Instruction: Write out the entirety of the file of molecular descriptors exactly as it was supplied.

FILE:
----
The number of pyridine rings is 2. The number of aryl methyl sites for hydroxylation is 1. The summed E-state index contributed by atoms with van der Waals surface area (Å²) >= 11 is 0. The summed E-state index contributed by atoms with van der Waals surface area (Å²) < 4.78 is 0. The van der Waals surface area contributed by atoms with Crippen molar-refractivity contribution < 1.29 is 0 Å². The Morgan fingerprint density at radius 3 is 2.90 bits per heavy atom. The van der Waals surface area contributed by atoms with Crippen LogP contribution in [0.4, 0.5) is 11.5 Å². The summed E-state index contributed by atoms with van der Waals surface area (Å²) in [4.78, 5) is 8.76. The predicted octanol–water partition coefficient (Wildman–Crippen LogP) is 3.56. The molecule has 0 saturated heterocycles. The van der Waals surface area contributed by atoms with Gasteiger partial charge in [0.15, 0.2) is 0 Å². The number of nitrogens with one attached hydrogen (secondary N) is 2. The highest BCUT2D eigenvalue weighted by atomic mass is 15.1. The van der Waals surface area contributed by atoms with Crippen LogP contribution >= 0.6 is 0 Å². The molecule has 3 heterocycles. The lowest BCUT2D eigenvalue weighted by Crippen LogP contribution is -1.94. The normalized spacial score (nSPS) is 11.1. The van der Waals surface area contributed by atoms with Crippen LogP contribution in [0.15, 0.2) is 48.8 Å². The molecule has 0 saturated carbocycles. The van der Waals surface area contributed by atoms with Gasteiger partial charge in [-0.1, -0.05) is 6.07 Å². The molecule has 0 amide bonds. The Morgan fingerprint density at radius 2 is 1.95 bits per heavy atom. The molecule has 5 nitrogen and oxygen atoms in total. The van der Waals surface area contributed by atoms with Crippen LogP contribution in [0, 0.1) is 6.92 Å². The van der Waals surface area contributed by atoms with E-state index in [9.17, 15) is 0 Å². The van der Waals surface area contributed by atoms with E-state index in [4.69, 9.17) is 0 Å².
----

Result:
The number of pyridine rings is 2. The number of aryl methyl sites for hydroxylation is 1. The summed E-state index contributed by atoms with van der Waals surface area (Å²) >= 11 is 0. The summed E-state index contributed by atoms with van der Waals surface area (Å²) < 4.78 is 0. The van der Waals surface area contributed by atoms with Crippen molar-refractivity contribution < 1.29 is 0 Å². The Morgan fingerprint density at radius 3 is 2.90 bits per heavy atom. The van der Waals surface area contributed by atoms with Crippen LogP contribution in [0.4, 0.5) is 11.5 Å². The summed E-state index contributed by atoms with van der Waals surface area (Å²) in [4.78, 5) is 8.76. The predicted octanol–water partition coefficient (Wildman–Crippen LogP) is 3.56. The molecule has 0 saturated heterocycles. The van der Waals surface area contributed by atoms with Gasteiger partial charge in [0.15, 0.2) is 0 Å². The number of nitrogens with one attached hydrogen (secondary N) is 2. The highest BCUT2D eigenvalue weighted by atomic mass is 15.1. The van der Waals surface area contributed by atoms with Crippen LogP contribution >= 0.6 is 0 Å². The molecule has 3 heterocycles. The lowest BCUT2D eigenvalue weighted by Crippen LogP contribution is -1.94. The normalized spacial score (nSPS) is 11.1. The van der Waals surface area contributed by atoms with Crippen LogP contribution in [0.15, 0.2) is 48.8 Å². The molecule has 0 saturated carbocycles. The van der Waals surface area contributed by atoms with Gasteiger partial charge in [-0.1, -0.05) is 6.07 Å². The molecule has 0 amide bonds. The Morgan fingerprint density at radius 2 is 1.95 bits per heavy atom. The molecule has 5 nitrogen and oxygen atoms in total. The van der Waals surface area contributed by atoms with Crippen LogP contribution in [0, 0.1) is 6.92 Å². The van der Waals surface area contributed by atoms with E-state index in [9.17, 15) is 0 Å². The van der Waals surface area contributed by atoms with E-state index in [4.69, 9.17) is 0 Å².